Human Resources News & Insights

Generation Z’s plan for a comfy retirement? Inherit the cash

Just how grim are the retirement prospects for the generation that’s now entering the workplace for the first time? So grim, that many believe the only way to secure a stable retirement is by inheriting it.

Well, the affluent members of Generation Z, anyway.

Specifically, 63% of affluent children ages 18-22 say financial stability in retirement will depend on an inheritance, according to a recent study of 1,000 “mass affluent” Americans by Merrill Edge.

How did Merrill Edge determine who fit the mass-affluent criteria? The study defined this group as individuals ages 18-40 with investable assets from $50,000 to $250,000, or those with investable assets between $20,000 and $50,000 and an annual income of at least $50,000. Americans older than 41 also qualified if they had investable assets between $50,000 and $250,000.

Banking on friends, grandparents and extended family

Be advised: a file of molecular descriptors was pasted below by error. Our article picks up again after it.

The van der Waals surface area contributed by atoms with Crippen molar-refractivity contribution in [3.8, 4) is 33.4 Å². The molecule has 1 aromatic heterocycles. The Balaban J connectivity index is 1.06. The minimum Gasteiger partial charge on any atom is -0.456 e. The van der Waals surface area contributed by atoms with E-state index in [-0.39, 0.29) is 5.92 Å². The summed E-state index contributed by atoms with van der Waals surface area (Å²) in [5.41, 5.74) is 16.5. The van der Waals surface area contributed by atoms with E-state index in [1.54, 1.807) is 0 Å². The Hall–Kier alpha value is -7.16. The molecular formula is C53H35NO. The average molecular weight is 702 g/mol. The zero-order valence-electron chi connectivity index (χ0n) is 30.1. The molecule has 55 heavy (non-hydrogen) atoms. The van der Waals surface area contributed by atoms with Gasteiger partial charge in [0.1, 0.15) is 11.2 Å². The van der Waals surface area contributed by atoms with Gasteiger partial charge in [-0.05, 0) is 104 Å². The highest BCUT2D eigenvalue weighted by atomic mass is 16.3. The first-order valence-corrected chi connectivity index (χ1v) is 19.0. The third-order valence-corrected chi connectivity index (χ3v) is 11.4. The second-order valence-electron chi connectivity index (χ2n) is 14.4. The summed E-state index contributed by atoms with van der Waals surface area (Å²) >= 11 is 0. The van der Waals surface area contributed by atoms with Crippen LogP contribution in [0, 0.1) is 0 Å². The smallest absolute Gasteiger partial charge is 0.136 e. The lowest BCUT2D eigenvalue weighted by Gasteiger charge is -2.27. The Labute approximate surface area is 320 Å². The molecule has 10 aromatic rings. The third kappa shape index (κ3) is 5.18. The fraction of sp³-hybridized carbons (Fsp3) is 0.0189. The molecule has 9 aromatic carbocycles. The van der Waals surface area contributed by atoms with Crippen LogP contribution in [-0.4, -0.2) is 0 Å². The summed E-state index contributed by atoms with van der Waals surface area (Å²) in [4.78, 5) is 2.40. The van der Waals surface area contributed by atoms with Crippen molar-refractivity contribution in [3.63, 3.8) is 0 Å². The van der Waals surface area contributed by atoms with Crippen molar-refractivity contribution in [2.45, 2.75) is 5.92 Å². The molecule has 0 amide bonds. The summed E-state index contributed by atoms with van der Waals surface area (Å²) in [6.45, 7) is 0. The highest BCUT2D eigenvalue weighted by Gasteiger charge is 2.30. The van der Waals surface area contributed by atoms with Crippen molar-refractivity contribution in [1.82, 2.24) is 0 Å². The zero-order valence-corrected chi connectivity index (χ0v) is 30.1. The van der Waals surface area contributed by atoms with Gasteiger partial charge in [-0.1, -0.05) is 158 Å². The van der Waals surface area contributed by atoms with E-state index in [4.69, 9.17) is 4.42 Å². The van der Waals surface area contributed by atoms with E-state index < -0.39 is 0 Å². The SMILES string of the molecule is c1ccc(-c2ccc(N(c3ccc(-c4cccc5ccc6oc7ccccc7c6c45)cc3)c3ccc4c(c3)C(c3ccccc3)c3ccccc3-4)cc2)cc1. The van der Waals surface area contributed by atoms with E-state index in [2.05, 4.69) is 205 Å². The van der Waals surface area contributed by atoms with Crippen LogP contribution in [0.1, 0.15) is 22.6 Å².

Another interesting finding from the study: Wealthy members of Gen Z aren’t solely banking on their moms and dads to contribute to their inheritance-based retirement fund.

The group is expecting to get cash from a variety of sources. The study found:

  • 17% of Generation Z think their inheritance could come from friends (versus 4% of people of all ages)
  • 17% think grandparents will leave something to them (versus 6% of everyone surveyed), and
  • 14% are banking on cash from extended family (versus 5% of people overall).

Expecting an inheritance from friends is certainly a curious finding, but Aron Levine, the head of Merrill Edge, believes it’s a natural reaction to growing up during the rise of the sharing economy (Crowdfunding, etc.). As Levine put it, if you grew up only knowing about life with elaborate online giving platforms, “why wouldn’t you have some sort of shared way with friends to finance your future?”

Inheritance isn’t a terrible retirement strategy for Generation Z. In fact, in North America, there’s an estimated $30 trillion that could be passed along to beneficiaries over the next 30 years.

The only problem: It could take a long, long time for inheritance-hopeful individuals to actually get their hands on their windfall.

A new study from UBS Financial Services found that 53% of individuals with more than $1 million in investable assets expected to live to 100 years of age.

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